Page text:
The snake, in the form of the shalsheles in this parsha, tried to sever the chain of Torah that was being passed on from Yaakov to Yosef which would have halted the Mesorah. However, the snake failed and ultimately Bnei Yisroel would accept the Torah “ki’ish echad,  be’lev echad” retaining the unity in body and soul needed to serve G-d in harmony, thus diffusing the conspirings of the evil  inclination.

 

From The Editor – Vayishlach, Yaakov And The Lunar Calender

The gematria of Vayishlach is 354. The Jewish year, which is based on a lunar calendar, has 354 days. The solar year is 365 days and since the holidays have to match up with the seasons, occasionally leap years are added (like this year).

But why is parsha Vayishlach symbolic of a 354 day year? Perhaps we can say it’s a hint to our forefather Yaakov who was metaken maariv, a lunar time-frame. Also, Yaakov was the Av symbolic of the dark galus, yet he offered a gesture of light to appease Eisav in order try to bring him close and rectify Eisav’s shortcomings. Lastly, Yaakov fought the angel of Eisav at night, and achieved victory, an ode to the lunar calendar.

From The Editor – Vayetze – Manifestations Of The Internal And External

While Avraham is given the directive lech lecha “go into yourself and understand who you are” by G-d, Yaakov, out of free will, engages in a Vayetze, a leaving of his internal place to an external mindset. This is because Avraham and Yaakov had two different missions. Avraham had to build himself from the inside out to create an inner core that could take on a world of atheism and convert it to a state of monotheism, while Yaakov had to engage in external battles with his brother and the yetzer hara that is a constant force trying to thwart Torah learning.

From The Editor – Parsha Toldos – Adashim And Repayment

My late relative, Rav Avrohom Genechovsky zt”l, told me a drash related to this parsha. Esav, out of need to fulfill his immediate desires in this world, surrenders the bechor rights for adashim. Rav Avrohom said that these adashim are alluded to in Rav Yehuda’s acronym on Pesach for the ten plagues in the form of detzach, adash be’achav. Rav Avrohom explained, that based on drash Rav Yehudah’s statement can be understood to mean that one who engages in detzach, symbolic of ditza rina, and chedvah – manifestations of enjoying this world for short term purposes, as evidenced by “adash” the adashim by Esav, will be in a situation of be’acah, ba chov – the debt will have to paid – meaning that this type of ephemeral happiness will ultimately be reckoned for and have to be paid back.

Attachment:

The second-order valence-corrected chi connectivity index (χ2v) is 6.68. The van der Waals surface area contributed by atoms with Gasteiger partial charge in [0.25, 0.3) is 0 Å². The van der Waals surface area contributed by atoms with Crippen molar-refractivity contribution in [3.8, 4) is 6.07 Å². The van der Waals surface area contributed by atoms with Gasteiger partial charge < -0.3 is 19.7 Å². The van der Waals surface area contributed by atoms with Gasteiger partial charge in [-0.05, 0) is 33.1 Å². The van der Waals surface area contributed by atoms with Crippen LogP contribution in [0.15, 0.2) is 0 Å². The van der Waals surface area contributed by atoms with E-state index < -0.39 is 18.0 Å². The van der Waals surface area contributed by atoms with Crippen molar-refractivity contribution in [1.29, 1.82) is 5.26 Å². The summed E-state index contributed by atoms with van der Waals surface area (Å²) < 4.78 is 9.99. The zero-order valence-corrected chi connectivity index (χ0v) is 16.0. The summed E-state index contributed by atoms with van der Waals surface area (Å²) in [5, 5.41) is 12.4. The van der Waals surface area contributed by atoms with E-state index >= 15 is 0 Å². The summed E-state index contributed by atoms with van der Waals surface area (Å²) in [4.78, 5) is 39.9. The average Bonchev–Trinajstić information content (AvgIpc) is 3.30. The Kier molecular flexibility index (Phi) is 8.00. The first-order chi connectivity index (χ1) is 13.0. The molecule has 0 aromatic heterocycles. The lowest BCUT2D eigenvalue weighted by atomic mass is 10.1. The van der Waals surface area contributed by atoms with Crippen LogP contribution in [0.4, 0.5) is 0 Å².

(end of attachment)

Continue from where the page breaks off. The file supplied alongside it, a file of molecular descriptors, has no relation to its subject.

From The Editor – For The Refuah Shlemah Of Yonatan Chaim HaKohen Ben Chaya Sara – May We Pray That He Has An Immediate Recovery

We say in AshreiMalchutcha malchut kol-olamim, umemshaltecha b’chol dor vador. The common explanation of this verse is that, “G-d’s kingdom will last forever, and You (G-d) will rule in all generations.” However, based on drash, we can understand the verse to be saying, “G-d’s kingdom will last forever, but “we” rule You (G-d) in all generations.”

In this week’s parsha, we are familiarized with the language of “dominion” as it says by the episode of Avraham’s swearing of his slave Eliezer, that Eleizer was moshel (ruled) on all of Avraham’s possessions.

This Biblical verse can shed light on the drash in Ashrei because Eliezer was labeled as Avraham’s eved – slave and the verse says that Eliezer ruled over everything. The message is that if you are a true eved you can rule over your master. So too, if we are full-fledged avadim to Hashem, G-d would have no greater pleasure then embracing our rule.

 

Editor’s Letter To The Jewish Press

Letters To The Editor

Mind Control In Elul

It’s estimated that we have 50,000 thoughts a day; some of them are unwanted. For those who wish to control their thoughts, I suggest the following:

Kabbalah teaches that the first few moments of a negative thought are not our own; they are sent from heaven. But it’s our responsibility to disregard these thoughts. As the parsha so poetically says this week, “Shoftim ve’shotrim titein lecha be’sharecha.” We must place safeguards to prevent evil from penetrating us.

First we must be shoftim and judge the thought. If it is negative, we must then be shotrim and destroy it by disregarding it.

Steve Genack